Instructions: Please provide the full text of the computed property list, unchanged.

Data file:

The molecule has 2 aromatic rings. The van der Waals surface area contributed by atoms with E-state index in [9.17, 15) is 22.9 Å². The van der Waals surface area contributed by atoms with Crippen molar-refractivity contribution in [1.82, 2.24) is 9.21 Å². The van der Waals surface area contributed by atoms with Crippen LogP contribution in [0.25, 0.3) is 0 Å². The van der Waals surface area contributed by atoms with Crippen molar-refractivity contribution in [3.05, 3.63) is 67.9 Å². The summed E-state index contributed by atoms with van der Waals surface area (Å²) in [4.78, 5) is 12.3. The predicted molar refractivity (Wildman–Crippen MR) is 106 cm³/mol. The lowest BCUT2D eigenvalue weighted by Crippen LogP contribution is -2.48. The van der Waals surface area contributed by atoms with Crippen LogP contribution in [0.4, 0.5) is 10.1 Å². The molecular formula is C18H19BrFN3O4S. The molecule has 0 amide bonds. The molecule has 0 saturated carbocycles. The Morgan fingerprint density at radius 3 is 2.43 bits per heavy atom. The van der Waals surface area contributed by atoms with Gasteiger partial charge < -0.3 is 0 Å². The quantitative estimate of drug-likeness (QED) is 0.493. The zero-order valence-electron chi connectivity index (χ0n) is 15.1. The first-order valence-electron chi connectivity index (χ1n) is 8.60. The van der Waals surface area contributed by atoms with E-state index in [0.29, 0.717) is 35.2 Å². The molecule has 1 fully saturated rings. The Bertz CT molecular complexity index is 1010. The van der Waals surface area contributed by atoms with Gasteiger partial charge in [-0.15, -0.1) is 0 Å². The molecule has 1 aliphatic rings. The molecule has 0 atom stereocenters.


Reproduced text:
The molecule has 2 aromatic rings. The van der Waals surface area contributed by atoms with E-state index in [9.17, 15) is 22.9 Å². The van der Waals surface area contributed by atoms with Crippen molar-refractivity contribution in [1.82, 2.24) is 9.21 Å². The van der Waals surface area contributed by atoms with Crippen LogP contribution in [0.25, 0.3) is 0 Å². The van der Waals surface area contributed by atoms with Crippen molar-refractivity contribution in [3.05, 3.63) is 67.9 Å². The summed E-state index contributed by atoms with van der Waals surface area (Å²) in [4.78, 5) is 12.3. The predicted molar refractivity (Wildman–Crippen MR) is 106 cm³/mol. The lowest BCUT2D eigenvalue weighted by Crippen LogP contribution is -2.48. The van der Waals surface area contributed by atoms with Crippen LogP contribution in [0.4, 0.5) is 10.1 Å². The molecular formula is C18H19BrFN3O4S. The molecule has 0 amide bonds. The molecule has 0 saturated carbocycles. The Morgan fingerprint density at radius 3 is 2.43 bits per heavy atom. The van der Waals surface area contributed by atoms with Gasteiger partial charge < -0.3 is 0 Å². The quantitative estimate of drug-likeness (QED) is 0.493. The zero-order valence-electron chi connectivity index (χ0n) is 15.1. The first-order valence-electron chi connectivity index (χ1n) is 8.60. The van der Waals surface area contributed by atoms with E-state index in [0.29, 0.717) is 35.2 Å². The molecule has 1 fully saturated rings. The Bertz CT molecular complexity index is 1010. The van der Waals surface area contributed by atoms with Gasteiger partial charge in [-0.15, -0.1) is 0 Å². The molecule has 1 aliphatic rings. The molecule has 0 atom stereocenters.